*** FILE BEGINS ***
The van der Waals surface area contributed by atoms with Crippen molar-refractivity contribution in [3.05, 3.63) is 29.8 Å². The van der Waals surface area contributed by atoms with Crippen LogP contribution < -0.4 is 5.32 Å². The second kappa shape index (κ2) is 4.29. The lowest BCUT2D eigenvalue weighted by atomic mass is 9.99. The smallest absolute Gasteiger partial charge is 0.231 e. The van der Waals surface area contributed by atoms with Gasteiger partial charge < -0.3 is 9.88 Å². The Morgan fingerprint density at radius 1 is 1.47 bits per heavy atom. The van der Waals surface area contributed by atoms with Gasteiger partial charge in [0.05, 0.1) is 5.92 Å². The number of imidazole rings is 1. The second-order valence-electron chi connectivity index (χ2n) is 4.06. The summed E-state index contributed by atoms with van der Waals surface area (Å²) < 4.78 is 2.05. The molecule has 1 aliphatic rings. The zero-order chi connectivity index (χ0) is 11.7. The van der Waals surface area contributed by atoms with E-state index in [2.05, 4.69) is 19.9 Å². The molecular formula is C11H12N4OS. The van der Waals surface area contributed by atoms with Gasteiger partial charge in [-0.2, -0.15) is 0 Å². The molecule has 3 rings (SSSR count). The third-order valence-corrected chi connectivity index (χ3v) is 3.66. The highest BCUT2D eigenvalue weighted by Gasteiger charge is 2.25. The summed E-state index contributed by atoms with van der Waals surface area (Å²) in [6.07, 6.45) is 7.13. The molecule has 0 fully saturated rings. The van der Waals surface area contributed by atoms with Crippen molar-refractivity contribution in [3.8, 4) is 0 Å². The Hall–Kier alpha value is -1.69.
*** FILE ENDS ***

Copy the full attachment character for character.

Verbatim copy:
The van der Waals surface area contributed by atoms with Crippen molar-refractivity contribution in [3.05, 3.63) is 29.8 Å². The van der Waals surface area contributed by atoms with Crippen LogP contribution < -0.4 is 5.32 Å². The second kappa shape index (κ2) is 4.29. The lowest BCUT2D eigenvalue weighted by atomic mass is 9.99. The smallest absolute Gasteiger partial charge is 0.231 e. The van der Waals surface area contributed by atoms with Gasteiger partial charge < -0.3 is 9.88 Å². The Morgan fingerprint density at radius 1 is 1.47 bits per heavy atom. The van der Waals surface area contributed by atoms with Gasteiger partial charge in [0.05, 0.1) is 5.92 Å². The number of imidazole rings is 1. The second-order valence-electron chi connectivity index (χ2n) is 4.06. The summed E-state index contributed by atoms with van der Waals surface area (Å²) < 4.78 is 2.05. The molecule has 1 aliphatic rings. The zero-order chi connectivity index (χ0) is 11.7. The van der Waals surface area contributed by atoms with E-state index in [2.05, 4.69) is 19.9 Å². The molecular formula is C11H12N4OS. The van der Waals surface area contributed by atoms with Gasteiger partial charge in [-0.2, -0.15) is 0 Å². The molecule has 3 rings (SSSR count). The third-order valence-corrected chi connectivity index (χ3v) is 3.66. The highest BCUT2D eigenvalue weighted by Gasteiger charge is 2.25. The summed E-state index contributed by atoms with van der Waals surface area (Å²) in [6.07, 6.45) is 7.13. The molecule has 0 fully saturated rings. The van der Waals surface area contributed by atoms with Crippen molar-refractivity contribution in [3.8, 4) is 0 Å². The Hall–Kier alpha value is -1.69.